“Is treatment in India at par with what it is in developed countries?”

Hello doc! First of all let me congratulate you on the good work you are doing. you are the ray of light for many people like me who are searching for answers and not getting them.

My first question to you is just to know how good is the treatment at PGI in Chandigarh? I am a male in my mid 20s who got infected about 7 months ago. Currently i am residing in a Western country but want to return back to India and settle down over there. i have yet not started the treatment. I just want your honest advise on wheather I should stay where I am and get treated or get back to my hometown (Chandigarh). Is treatment in India at par with what it is in developed countries? because from what I have reserched is that if a person of my age who starts treatment before his cd4 count drops down to 350 can live for an additional 30 years or so…

Secondly, from what i know cipla makes most of the drugs for HIV in india. Is the quality of these drugs at par with those prescribed in developed countres?

My third question to you is doctor that how do i get myself enrolled in ART centre at PGI? is there a special procedure/requirements to be eligible to get free medication?

And lastly I did like to know that why WHO has recommended for developing countries to start treatment when the cd4 counts is at 200 against that of 350 in developed countries?

Thanks already for your help
May peace and good health be always with you.


First of all, thank you for your email and your queries.

We are currently however unable to comment on the level of care at PGI in Chandigarh due to our main focus of work being in Pune, Maharashtra. Also knowledge of care and support of PLHIV in Australia is limited to conferences and discussions with delegates, and on the face of it, Australia appears to be ahead in terms of care and support. But as a PLHIV I am sure you have first hand experience of the care and support system in place.

Having said that care and support in India (Chandigarh) is possible, but would need to be researched further. We could make some inquiries for you if you so wish. In context of life expectancy for PLHIV, we at Wake Up Pune are of the view that ‘Life after HIV’ is possible indefinitely, provided PLHIV learn about HIV management, keeping the immune system strong which includes the basics: Nutrition, Exercise, Rest, Positive Thinking (mental and emotional states are linked with the immune system). This is even before we explore OI (opportunistic infection) management.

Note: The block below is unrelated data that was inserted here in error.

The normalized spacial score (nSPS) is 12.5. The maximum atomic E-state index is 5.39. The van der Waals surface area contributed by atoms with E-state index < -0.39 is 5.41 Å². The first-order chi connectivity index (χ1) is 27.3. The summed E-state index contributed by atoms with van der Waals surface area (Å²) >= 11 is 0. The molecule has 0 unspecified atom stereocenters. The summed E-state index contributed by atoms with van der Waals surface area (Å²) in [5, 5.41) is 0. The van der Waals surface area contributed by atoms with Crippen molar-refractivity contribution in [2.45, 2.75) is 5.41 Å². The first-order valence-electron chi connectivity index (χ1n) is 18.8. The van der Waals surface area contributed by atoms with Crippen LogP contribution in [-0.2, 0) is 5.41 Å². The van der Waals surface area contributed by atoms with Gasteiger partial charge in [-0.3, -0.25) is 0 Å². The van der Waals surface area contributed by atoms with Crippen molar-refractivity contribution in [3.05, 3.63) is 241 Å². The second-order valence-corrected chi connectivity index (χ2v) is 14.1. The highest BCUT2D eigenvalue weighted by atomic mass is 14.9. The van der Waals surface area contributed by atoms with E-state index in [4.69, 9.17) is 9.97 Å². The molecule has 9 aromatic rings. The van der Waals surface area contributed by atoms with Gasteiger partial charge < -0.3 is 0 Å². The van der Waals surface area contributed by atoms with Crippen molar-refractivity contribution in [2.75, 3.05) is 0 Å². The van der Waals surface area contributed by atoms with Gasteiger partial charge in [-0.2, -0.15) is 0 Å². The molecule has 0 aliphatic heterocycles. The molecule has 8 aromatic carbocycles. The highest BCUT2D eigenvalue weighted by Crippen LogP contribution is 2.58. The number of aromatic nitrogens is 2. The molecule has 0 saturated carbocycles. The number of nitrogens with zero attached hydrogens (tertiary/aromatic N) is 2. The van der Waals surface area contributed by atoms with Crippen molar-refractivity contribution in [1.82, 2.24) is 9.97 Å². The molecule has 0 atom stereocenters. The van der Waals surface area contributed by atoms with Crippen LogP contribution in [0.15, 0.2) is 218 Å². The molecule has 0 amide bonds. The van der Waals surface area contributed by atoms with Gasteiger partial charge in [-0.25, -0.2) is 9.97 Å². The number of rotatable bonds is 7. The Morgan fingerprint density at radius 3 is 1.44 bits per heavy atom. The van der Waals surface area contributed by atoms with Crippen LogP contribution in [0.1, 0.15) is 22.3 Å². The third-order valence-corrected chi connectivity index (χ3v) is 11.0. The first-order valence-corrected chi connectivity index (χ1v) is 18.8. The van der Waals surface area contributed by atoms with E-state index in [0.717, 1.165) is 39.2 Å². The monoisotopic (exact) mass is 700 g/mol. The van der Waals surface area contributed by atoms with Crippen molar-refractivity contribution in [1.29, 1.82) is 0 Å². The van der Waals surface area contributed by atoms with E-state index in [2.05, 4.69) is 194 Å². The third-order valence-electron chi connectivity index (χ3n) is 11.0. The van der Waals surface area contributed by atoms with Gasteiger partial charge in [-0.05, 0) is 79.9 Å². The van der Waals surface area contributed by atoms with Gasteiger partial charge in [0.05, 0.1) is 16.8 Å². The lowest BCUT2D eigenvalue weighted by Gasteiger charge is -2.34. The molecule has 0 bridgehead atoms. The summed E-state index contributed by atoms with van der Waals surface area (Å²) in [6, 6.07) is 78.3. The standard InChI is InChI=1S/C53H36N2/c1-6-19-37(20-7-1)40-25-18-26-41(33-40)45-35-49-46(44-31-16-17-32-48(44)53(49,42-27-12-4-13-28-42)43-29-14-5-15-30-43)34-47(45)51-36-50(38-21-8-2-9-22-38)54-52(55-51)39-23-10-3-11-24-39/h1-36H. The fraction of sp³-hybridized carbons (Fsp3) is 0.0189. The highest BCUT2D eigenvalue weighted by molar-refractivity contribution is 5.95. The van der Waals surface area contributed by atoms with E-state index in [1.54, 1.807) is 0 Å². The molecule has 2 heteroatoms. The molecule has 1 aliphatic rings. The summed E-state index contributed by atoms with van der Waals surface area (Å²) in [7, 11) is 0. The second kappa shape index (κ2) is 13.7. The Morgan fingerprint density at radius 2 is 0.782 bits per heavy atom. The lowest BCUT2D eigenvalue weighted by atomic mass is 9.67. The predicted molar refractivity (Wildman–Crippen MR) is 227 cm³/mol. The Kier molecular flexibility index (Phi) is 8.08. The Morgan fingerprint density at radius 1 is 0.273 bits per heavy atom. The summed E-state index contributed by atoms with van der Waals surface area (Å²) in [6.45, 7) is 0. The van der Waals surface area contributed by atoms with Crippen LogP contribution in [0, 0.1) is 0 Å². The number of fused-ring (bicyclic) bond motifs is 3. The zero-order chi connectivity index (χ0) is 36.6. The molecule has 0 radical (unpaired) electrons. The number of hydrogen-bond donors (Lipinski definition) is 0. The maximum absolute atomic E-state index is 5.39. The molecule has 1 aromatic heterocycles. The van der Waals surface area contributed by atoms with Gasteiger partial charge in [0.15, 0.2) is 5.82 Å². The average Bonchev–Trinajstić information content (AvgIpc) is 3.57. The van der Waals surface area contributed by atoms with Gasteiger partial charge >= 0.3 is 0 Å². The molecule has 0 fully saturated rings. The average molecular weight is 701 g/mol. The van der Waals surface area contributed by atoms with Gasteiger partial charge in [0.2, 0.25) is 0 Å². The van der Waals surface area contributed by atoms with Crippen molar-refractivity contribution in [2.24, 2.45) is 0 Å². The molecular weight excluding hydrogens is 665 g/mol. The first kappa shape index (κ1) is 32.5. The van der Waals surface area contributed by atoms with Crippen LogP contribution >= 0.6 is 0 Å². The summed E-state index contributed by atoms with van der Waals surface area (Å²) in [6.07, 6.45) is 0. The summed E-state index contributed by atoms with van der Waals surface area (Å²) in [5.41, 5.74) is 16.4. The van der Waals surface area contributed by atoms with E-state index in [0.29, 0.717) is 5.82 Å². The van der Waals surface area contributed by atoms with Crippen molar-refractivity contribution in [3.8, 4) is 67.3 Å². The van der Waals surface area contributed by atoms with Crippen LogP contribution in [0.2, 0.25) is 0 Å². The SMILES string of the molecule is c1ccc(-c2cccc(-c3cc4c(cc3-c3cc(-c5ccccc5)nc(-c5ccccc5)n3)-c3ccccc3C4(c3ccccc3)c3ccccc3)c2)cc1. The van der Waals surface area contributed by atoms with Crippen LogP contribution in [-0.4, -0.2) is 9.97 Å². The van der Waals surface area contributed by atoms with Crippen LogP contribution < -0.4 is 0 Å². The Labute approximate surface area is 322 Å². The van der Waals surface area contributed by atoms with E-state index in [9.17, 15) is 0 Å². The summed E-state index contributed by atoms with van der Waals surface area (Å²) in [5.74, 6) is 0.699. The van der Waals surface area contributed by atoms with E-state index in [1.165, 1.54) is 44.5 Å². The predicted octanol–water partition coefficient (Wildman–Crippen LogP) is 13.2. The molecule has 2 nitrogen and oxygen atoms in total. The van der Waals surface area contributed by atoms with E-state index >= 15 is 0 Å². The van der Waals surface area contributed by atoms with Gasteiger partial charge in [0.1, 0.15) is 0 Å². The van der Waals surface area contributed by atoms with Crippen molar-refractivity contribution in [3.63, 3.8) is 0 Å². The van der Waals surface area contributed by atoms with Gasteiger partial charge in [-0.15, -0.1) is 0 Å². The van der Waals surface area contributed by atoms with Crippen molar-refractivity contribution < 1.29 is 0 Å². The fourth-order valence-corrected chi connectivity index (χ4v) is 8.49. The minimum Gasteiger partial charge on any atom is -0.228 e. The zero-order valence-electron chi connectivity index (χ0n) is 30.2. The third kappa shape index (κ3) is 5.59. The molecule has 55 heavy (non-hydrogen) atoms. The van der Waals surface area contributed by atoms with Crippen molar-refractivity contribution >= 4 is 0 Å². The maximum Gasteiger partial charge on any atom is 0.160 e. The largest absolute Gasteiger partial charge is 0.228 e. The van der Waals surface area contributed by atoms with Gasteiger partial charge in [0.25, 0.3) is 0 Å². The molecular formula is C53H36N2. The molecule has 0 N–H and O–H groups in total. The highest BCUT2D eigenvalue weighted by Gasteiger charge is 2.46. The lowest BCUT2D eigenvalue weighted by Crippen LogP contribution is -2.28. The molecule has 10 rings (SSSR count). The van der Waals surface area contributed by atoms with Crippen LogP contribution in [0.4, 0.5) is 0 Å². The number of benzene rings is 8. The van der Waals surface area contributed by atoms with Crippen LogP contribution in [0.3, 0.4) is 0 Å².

Question 2: Cipla, and other Indian manufactured HIV Drugs are used globally. They are effective. Furthermore, in context of the pharma industry, most raw material for drugs come from India anyway.

Question 3: This as I indicated earlier will require further research which we could do for you if you so require it.

Question 4: The reason for the difference in CD4 counts – 200 vs 350 – in developing and developed countries respectively, is the availability of drugs. In India we have primarily 1st Line drugs from Govt. run ART centres. If ART is started earlier while the body still has relatively good resistence levels, then the body moves faster from needing 1st line drugs to the more complex 2nd line drugs . This is possible in the developed world, but not in the developing world, where even the roll out of 1st line ART is still an uphill task.

Campaigners and activists are calling for the upscaling of 2nd line ART in India as there are fatalities occuring now of PLHIV who have no access to 2nd line, but have grown resistent to 1st line.

I hope this has answered your queries. We look to be frank and open at Wake Up Pune and ensure that you make informed decisions.

Kind regards,
Dr. Punewali

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